Today, some estimates say that more than 90 percent of the radionuclides that remain in the zone are no longer on the surface of the mostly wood buildings or flora in the form of dust, but that they are in the zone, hiding in the soil, part of the hydrogeology, and embedded in the food chain itself.
On our last day in the zone, we met Maria Ilchenko, one of the so-called samosely, the self-settlers who returned to their homes after the spring of 1986. Greeting us at her home in the Polissia region at the edge of what is still known as the village of Kupuvate, Maria gestured for us to help her set up a seating area under two remarkable elm trees. Benches and stools were quickly occupied as we sat around the table helping to plate the zakuska (snacks) that Maria brought out for us, including homemade pickles, vodka, and salo, a Ukrainian delicacy consisting of cured, white pork fat, served with bread that we had been asked to bring from outside the zone. “This is how we talk in Ukraine,” Maria told us, gesturing to the food and the vodka, and she began to tell us about those early, confusing days just after the disaster, and the years since.
She told us about the days after the meltdown, when 116,000 people were told to gather a few days’ worth of personal effects and their identification papers. Evacuated from the zone in a convoy of buses and settled elsewhere, people were scattered throughout the larger cities of Ukraine. The first to defy the forced evacuation were families from Cheremoshna and Nivetske villages who returned to the zone on June 21, 1986. Approximately 1,200 people would be allowed to settle back in the zone, Maria and Ivan Ilchenko among them, but today fewer than 200 remain. (On the evening of the accident, there were 324 inhabitants in Maria’s village; when I visited in 2018, there were fewer than nine.) Lina Kostensko, the dissident Ukrainian writer and poet, has suggested calling those who have returned to live in the zone povertantsi (returners) instead of samosely: “Don’t call them samosely. It is offensive, because it is their motherland. They grew up here and continue to live in their houses after the accident, though forgotten by the state and God.”6 We sat for a few hours with Maria, eating and drinking in the sun. Eventually, and reluctantly, we had to leave Maria; we were scheduled to catch the worker’s train from the Chernobyl Nuclear Power Plant to Slavutych, the city built in 1986 to house evacuated plant workers and their families. Our time in the zone was up.
There is no consensus in the scientific community as to why it may be the case, but the life expectancy of those who have chosen to live in the zone far outpaces those who never returned. The survival of Maria, Hanna, and others like them suggests that despite an array of circumstances that should prove otherwise, there appears to be a palliative, though perhaps unprovable, power to being home.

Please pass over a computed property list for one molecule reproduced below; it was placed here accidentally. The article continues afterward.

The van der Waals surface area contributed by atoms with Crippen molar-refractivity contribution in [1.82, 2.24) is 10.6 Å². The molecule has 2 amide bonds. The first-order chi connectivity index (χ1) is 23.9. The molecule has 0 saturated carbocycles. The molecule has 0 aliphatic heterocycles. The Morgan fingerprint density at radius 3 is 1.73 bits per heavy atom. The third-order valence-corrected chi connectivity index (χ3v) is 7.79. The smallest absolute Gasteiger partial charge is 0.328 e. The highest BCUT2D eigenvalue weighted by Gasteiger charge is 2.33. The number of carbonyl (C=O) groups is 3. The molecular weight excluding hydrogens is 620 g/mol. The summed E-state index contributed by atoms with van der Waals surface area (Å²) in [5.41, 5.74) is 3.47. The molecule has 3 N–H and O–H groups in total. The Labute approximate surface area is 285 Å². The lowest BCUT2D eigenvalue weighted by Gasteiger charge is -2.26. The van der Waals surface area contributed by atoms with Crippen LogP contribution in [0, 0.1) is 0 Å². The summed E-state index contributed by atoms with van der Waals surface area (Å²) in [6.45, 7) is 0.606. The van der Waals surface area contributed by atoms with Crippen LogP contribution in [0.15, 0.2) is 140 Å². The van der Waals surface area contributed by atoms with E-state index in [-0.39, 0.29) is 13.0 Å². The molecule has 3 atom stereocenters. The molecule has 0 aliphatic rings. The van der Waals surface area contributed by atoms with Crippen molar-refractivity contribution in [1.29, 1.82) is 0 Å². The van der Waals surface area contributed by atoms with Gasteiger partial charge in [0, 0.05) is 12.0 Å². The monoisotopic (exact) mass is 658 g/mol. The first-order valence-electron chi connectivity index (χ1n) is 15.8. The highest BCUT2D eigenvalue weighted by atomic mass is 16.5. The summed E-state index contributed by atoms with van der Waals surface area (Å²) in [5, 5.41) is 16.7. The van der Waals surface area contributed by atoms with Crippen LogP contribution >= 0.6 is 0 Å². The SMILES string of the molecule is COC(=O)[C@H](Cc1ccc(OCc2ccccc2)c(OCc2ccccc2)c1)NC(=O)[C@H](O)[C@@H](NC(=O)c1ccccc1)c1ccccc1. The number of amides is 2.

BIO/ ELISE HUNCHUCK IS A BERLIN-BASED INDEPENDENT RESEARCHER, DESIGNER, AND EDITOR WITH DEGREES IN LANDSCAPE ARCHITECTURE AND PHILOSOPHY. HER RESEARCH DEVELOPS CARTOGRAPHIC, PHOTOGRAPHIC, AND TEXT-BASED PRACTICES TO EXPLORE LANDSCAPES AND COMMUNICATE THE AGENCY OF DISASTER THROUGH THE CONTINUAL CONFIGURING AND RECONFIGURING OF INFRASTRUCTURES OF RISK. SHE HAS TAUGHT AT THE UNIVERSITY OF TORONTO, IS A MEMBER OF THE EDITORIAL BOARD OF SCAPEGOAT JOURNAL: ARCHITECTURE / LANDSCAPE / POLITICAL ECONOMY, AND IS ONE OF THE 2019 AZRIELI VISITING CRITICS AT CARLETON UNIVERSITY.
1 See Svetlana Alexievech’s Chernobyl Prayer, translated by Anna Gunin and Arch Tait (Penguin Random House, 2016, page 28). 2 For this timeline and more, see Consequences of the Chernobyl Accident in Belarus (Minsk: International Sakharov Higher College of Radioecology, 1992, page 81). 3 See Oleg Nasvit’s “Legislation in Ukraine about the Radiological Consequences of the Chernobyl Accident” in the Japanese Journal of Health Physics, 33 (2), 1998, page 195. 4 International Atomic Energy Agency’s The International Chernobyl Project: Technical Report (Vienna: IAEA. 1991). 5 Hanna Zavorotnya in “The Babushkas of Chernobyl,” directed by Holly Morris and Anne Bogart, 2015. 6 Lina Kostensko as quoted in “Self-Settlers of–Returning Home” (https://ukrainer.net/self-settlers-of-Chernobyl-returning-home/). Accessed November 10, 2018.
My deepest gratitude to Maria for sharing her stories with us and countless others; she reminded me of what it means to make, to have, and to be, home. Thank you to our guides Oleksander Rybak, Oleksander Syrota, and Denis Vishnevsky for answering our endless questions and showing us their Chernobyl. To my fellow travellers Julian Breinersdorfer, Lindsey Freeman, Margret Grebowicz, Sanem Guvenc, Lyubzja Knorozok, Eldritch Priest, and Oleksiy Radynski: thanks for keeping it wonderfully weird. And, of course, thank you to Jussi Parikka for the introduction to Svitlana Matviyenko, who assembled this group of researchers from around the world to spend three memorable days and nights together in the zone.